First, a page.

Javascript’s Prototype-Based Inheritance

Let’s create a Dragon “class” in Javascript that we can use to inherit from.

var Dragon = function(color) {
  this.color = color;

// prototype is a special object used for inheritance in Javascript.
// We could have added the attack method as a member variable similar to color, however we'll use it on the prototype
// later.
Dragon.prototype.attack = function() {
  console.log("The " + this.color + " dragon breathes fire!");

var dragon = new Dragon("red");
dragon.attack();  // The red dragon breathes fire!

Calling “new Dragon();” creates a new object that inherits anything set on the Dragon.prototype object. First, Javascript will check to see if a property exists on Dragon itself. If it doesn’t exist on Dragon, it will check Dragon.prototype. We can check to see whether properties exist on Dragon or it’s prototype as follows:

dragon.hasOwnProperty("color"); // true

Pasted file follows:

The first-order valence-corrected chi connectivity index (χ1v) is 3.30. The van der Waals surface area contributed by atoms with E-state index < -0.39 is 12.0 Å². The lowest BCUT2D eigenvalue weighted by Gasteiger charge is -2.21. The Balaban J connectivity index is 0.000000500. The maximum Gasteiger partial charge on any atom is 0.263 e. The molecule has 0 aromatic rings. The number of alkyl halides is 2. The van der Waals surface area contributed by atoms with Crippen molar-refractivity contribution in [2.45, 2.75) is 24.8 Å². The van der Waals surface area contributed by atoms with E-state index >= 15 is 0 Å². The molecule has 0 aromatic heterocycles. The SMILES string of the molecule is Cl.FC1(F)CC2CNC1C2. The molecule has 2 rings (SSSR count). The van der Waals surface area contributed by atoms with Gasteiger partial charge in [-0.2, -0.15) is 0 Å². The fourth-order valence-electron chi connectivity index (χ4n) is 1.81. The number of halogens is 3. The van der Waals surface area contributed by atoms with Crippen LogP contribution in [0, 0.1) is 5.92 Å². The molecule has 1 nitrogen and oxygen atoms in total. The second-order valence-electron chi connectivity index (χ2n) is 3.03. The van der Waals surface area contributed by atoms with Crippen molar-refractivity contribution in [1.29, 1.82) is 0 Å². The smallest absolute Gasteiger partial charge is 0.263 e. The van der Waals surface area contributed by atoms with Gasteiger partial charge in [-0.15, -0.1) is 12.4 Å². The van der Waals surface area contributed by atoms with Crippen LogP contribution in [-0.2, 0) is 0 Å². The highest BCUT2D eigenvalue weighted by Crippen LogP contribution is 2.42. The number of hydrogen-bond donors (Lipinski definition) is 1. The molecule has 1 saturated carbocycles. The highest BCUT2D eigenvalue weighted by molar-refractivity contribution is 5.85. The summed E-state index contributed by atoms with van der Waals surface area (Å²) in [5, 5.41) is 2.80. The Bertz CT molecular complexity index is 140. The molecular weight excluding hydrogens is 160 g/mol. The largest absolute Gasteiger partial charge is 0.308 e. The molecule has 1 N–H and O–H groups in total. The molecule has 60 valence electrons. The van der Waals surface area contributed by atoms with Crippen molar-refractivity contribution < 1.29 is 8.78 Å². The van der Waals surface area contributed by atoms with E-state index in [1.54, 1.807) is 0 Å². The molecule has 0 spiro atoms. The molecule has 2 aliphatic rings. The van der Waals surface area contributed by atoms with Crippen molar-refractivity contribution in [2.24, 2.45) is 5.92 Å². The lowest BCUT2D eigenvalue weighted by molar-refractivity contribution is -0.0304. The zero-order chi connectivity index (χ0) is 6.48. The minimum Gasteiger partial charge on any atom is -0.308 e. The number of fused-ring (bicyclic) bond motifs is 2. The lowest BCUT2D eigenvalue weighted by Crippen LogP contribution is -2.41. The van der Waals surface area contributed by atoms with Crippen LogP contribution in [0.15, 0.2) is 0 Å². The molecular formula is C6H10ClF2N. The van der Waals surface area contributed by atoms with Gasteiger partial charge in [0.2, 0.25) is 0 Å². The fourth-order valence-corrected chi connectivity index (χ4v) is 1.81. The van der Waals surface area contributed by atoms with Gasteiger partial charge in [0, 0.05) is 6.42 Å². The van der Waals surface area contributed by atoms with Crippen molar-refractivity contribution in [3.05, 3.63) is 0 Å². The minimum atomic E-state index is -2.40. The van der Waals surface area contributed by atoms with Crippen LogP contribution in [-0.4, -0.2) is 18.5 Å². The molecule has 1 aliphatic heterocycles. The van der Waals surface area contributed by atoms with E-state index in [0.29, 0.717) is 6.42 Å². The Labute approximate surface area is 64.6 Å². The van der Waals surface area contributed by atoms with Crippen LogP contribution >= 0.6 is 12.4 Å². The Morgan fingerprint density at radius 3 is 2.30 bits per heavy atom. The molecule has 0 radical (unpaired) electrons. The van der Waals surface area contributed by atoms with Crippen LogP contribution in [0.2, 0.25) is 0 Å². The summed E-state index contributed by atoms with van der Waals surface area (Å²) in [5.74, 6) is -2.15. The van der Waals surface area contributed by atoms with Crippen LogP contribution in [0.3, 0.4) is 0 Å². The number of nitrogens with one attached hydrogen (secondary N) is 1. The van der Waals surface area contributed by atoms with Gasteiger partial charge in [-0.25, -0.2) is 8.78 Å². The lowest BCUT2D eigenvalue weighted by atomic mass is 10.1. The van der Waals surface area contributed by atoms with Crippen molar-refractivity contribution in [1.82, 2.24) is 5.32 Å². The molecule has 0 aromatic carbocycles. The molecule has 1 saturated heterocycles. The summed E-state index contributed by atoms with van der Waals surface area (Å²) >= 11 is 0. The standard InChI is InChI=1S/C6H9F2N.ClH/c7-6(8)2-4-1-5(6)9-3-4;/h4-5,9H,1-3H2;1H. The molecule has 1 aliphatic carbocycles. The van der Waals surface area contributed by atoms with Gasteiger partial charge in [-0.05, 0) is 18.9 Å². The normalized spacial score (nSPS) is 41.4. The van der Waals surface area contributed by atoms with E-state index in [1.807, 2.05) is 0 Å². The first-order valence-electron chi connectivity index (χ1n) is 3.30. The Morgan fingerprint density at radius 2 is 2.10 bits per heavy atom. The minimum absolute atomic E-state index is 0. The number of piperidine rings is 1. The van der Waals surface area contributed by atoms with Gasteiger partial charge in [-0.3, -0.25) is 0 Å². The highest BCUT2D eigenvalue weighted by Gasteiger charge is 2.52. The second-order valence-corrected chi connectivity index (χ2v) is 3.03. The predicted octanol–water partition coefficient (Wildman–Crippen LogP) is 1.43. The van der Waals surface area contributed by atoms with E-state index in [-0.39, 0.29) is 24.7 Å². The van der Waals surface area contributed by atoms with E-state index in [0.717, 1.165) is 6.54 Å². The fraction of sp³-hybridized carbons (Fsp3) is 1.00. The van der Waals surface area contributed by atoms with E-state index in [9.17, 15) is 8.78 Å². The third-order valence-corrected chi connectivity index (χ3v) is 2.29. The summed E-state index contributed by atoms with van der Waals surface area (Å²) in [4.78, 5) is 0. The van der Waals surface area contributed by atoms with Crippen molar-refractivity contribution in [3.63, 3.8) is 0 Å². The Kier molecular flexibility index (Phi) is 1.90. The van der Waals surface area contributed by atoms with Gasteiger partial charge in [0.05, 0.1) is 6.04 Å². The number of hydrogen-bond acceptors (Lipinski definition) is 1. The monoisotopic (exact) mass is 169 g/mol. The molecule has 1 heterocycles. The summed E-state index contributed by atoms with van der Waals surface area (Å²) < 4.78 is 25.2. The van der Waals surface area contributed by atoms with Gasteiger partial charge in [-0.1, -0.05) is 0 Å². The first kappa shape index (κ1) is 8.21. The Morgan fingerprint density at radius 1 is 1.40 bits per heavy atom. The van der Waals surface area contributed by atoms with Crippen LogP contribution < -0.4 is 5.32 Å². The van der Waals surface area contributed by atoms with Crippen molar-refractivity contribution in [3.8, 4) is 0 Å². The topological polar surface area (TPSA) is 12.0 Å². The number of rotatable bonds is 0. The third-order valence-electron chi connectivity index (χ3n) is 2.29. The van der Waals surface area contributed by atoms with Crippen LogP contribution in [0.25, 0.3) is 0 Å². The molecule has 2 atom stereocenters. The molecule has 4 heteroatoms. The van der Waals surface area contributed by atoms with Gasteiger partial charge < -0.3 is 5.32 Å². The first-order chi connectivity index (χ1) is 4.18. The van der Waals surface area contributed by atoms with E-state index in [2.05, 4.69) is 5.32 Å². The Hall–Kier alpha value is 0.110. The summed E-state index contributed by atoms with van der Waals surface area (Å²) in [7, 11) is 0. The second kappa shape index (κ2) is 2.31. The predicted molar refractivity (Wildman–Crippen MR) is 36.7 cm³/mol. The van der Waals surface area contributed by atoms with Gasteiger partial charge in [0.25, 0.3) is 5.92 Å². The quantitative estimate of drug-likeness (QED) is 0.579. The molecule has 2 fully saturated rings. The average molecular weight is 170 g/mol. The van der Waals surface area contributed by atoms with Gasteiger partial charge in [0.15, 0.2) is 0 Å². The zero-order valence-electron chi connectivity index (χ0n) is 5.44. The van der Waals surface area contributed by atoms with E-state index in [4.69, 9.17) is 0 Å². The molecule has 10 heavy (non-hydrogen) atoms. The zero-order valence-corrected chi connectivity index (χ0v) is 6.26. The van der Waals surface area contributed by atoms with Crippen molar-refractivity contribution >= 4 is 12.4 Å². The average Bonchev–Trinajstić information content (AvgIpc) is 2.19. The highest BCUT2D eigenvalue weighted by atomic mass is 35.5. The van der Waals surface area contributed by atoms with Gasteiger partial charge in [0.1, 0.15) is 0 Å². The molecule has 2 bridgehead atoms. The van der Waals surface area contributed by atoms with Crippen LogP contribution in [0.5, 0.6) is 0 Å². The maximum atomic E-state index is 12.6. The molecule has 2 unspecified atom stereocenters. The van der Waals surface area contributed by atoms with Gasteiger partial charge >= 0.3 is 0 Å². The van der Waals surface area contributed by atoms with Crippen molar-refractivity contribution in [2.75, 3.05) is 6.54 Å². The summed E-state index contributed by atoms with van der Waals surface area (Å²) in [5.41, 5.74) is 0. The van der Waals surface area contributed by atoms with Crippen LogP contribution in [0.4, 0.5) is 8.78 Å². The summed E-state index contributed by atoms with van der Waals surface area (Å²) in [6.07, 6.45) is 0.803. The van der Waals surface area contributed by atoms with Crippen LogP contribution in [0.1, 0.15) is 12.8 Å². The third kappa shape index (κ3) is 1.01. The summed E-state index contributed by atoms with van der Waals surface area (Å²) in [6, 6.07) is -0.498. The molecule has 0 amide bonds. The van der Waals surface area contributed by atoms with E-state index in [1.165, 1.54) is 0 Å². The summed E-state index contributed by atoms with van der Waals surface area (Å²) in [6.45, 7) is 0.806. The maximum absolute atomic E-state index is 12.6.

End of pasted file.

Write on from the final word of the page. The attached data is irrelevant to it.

dragon.hasOwnProperty("attack"); // false, this is not an "own" property - it's part of the prototype

The hasOwnProperty method differentiates between an objects properties and those that were inherited from it’s prototype. Where does the “hasOwnProperty” method come from? The hasOwnProperty method comes from Object.prototype:

1) dragon inherits from Dragon.prototype
2) Dragon.prototype inherits from Object.prototype
3) Object.prototype inherits from “null” prototype – essentially, null allows is the dead-end in our prototype chain

Let’s try some inheritance out: = function() { console.log("The " + this.color + " dragon flaps its wings and flies!"); }; // The red dragon flaps its wings and flies!

// Now lets create a Baby Dragon

var BabyDragon = function(color) {, color); // Essentially super().  Set color, but on BabyDragon, not Dragon. = function() { console.log("The " + this.color + " dragon tries to fly, but is still too young!"); }

// We need to set the BabyDragon prototype to inherit from the Dragon prototype.  This will give us access to the attack method.
BabyDragon.prototype = Object.create(Dragon.prototype);

// Set this, otherwise it will be Dragon
BabyDragon.prototype.constructor = BabyDragon;

var baby = new BabyDragon("green");; // The green dragon tries to fly, but is still too young!
baby.attack(); // The green dragon breathes fire!

ECMAScript 2015 (6th Edition) introduces the class keyword to Javascript which adds some interesting syntatic sugar for you to explore.

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